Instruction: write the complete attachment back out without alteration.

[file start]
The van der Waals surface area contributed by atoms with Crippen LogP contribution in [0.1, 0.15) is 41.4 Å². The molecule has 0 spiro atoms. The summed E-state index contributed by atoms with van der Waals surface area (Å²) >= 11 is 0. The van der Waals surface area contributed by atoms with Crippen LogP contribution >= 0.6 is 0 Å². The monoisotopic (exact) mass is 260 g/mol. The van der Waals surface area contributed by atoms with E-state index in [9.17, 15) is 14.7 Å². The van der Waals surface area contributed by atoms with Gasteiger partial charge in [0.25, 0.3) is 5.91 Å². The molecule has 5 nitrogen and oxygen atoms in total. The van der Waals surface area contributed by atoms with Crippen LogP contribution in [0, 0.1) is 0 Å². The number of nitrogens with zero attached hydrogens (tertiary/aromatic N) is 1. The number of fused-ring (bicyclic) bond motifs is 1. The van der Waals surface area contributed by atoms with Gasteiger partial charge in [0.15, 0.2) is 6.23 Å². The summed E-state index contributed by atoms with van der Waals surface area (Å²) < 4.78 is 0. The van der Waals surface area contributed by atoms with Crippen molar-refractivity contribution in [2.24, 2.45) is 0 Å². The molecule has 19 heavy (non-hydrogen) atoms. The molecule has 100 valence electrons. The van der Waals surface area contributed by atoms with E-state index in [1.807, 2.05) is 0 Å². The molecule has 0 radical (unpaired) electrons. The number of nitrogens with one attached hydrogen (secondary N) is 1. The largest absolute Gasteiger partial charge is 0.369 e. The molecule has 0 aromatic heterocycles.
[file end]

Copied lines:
The van der Waals surface area contributed by atoms with Crippen LogP contribution in [0.1, 0.15) is 41.4 Å². The molecule has 0 spiro atoms. The summed E-state index contributed by atoms with van der Waals surface area (Å²) >= 11 is 0. The van der Waals surface area contributed by atoms with Crippen LogP contribution >= 0.6 is 0 Å². The monoisotopic (exact) mass is 260 g/mol. The van der Waals surface area contributed by atoms with E-state index in [9.17, 15) is 14.7 Å². The van der Waals surface area contributed by atoms with Gasteiger partial charge in [0.25, 0.3) is 5.91 Å². The molecule has 5 nitrogen and oxygen atoms in total. The van der Waals surface area contributed by atoms with Crippen LogP contribution in [0, 0.1) is 0 Å². The number of nitrogens with zero attached hydrogens (tertiary/aromatic N) is 1. The number of fused-ring (bicyclic) bond motifs is 1. The van der Waals surface area contributed by atoms with Gasteiger partial charge in [0.15, 0.2) is 6.23 Å². The summed E-state index contributed by atoms with van der Waals surface area (Å²) < 4.78 is 0. The van der Waals surface area contributed by atoms with Crippen molar-refractivity contribution in [2.24, 2.45) is 0 Å². The molecule has 19 heavy (non-hydrogen) atoms. The molecule has 100 valence electrons. The van der Waals surface area contributed by atoms with E-state index in [1.807, 2.05) is 0 Å². The molecule has 0 radical (unpaired) electrons. The number of nitrogens with one attached hydrogen (secondary N) is 1. The largest absolute Gasteiger partial charge is 0.369 e. The molecule has 0 aromatic heterocycles.